Mosquera: The 10,000 Women program in other countries is great in giving training and formal education to entrepreneurial women. We have very extensive access to finance in Peru and one of the most developed microfinance industries. A lot of microentrepreneurs here have access to capital, but it is very difficult to have access to education. The education is very important for them because it does something for their business management. They now have the instruments and tools to manage their businesses much better than before. We started with Mibanco to find women for the program and now we are also working with other microfinance institutions. We are working with micro and small enterprises that sell up to 750 thousand soles, which is USD$280,000.
K@W 10,000 Women: Why is Peru's microfinance infrastructure so extensive?
Mosquera: Primarily because 95% of the businesses here are microenterprises. The market demands that kind of financing. Banks don't have the mechanisms and procedures to get into the microfinance market. The cost structure is not very attractive for very corporate banks to have to go to far places and deal in small amounts. Still, now they are trying to break into microfinance because it is very profitable.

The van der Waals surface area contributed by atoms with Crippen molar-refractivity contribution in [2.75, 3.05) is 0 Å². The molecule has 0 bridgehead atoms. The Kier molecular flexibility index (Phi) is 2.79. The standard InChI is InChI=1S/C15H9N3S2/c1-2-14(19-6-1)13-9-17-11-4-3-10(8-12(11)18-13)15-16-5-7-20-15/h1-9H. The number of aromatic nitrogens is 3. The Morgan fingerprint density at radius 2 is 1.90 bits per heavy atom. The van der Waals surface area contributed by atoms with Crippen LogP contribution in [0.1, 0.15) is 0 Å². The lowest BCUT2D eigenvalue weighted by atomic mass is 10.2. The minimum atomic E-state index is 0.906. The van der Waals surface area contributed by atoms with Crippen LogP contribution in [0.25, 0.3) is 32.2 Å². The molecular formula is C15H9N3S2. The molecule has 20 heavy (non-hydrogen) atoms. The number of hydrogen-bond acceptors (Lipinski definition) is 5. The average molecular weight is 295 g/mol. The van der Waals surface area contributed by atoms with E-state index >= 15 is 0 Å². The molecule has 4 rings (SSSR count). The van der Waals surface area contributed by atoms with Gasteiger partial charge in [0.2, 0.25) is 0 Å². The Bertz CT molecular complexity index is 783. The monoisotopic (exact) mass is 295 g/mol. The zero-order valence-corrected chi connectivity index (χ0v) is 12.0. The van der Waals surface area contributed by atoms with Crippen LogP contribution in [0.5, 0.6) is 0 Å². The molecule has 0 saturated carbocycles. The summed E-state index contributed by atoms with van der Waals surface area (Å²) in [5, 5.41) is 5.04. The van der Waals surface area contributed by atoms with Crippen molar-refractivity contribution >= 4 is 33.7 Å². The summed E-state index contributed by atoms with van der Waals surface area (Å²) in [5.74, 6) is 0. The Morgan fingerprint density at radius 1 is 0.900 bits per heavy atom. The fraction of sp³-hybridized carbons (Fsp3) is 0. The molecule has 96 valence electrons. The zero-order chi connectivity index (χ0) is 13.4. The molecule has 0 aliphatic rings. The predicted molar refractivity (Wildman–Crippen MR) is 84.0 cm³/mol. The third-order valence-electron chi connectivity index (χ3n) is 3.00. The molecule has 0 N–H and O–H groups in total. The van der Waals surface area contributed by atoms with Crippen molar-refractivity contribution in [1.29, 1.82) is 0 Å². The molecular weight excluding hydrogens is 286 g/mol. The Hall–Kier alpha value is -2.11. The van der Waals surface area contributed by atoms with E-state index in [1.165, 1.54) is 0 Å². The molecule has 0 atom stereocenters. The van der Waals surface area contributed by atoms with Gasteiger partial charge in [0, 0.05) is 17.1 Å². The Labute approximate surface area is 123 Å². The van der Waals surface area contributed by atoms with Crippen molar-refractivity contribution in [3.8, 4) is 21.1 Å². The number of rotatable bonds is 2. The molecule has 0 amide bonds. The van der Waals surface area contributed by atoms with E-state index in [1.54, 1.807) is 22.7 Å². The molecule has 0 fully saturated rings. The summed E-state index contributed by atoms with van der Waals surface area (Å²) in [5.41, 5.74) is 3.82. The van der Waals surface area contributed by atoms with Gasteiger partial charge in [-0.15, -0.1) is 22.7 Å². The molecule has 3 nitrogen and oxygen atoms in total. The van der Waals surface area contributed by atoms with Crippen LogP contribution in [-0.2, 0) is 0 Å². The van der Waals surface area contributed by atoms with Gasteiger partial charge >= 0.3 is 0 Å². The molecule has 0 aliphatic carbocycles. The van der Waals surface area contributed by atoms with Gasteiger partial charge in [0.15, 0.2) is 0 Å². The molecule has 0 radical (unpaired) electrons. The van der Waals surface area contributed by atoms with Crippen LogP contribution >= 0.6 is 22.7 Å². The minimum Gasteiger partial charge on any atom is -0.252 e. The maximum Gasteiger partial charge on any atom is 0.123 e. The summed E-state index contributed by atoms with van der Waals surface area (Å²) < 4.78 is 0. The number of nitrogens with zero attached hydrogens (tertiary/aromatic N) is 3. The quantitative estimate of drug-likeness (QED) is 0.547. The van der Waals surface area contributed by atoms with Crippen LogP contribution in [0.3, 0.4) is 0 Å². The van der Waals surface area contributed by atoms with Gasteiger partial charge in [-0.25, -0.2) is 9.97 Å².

K@W 10,000 Women: What is the business climate like for women entrepreneurs in Peru?
Mosquera: For the past few years, we have had economic stability, and the exchange rate has been established, which promotes exporting and other related industries. A few years ago, it was very hard to start a new small or micro business. All the public procedures were difficult. It has changed and improved. When you need start-up capital, we have a lot of NGOs (non-governmental organizations), microfinance institutions and other non-bank institutions that can provide capital to get started.
In terms of the capabilities to manage and start a business, women are limited. Women in Peru go to school much less than men -- primary, secondary and university. Women are less prepared to start a business and to make it successful. But they do it anyway. That's the importance of this 10,000 Women program. It gives them the ability not only to stay in the market, but also to grow.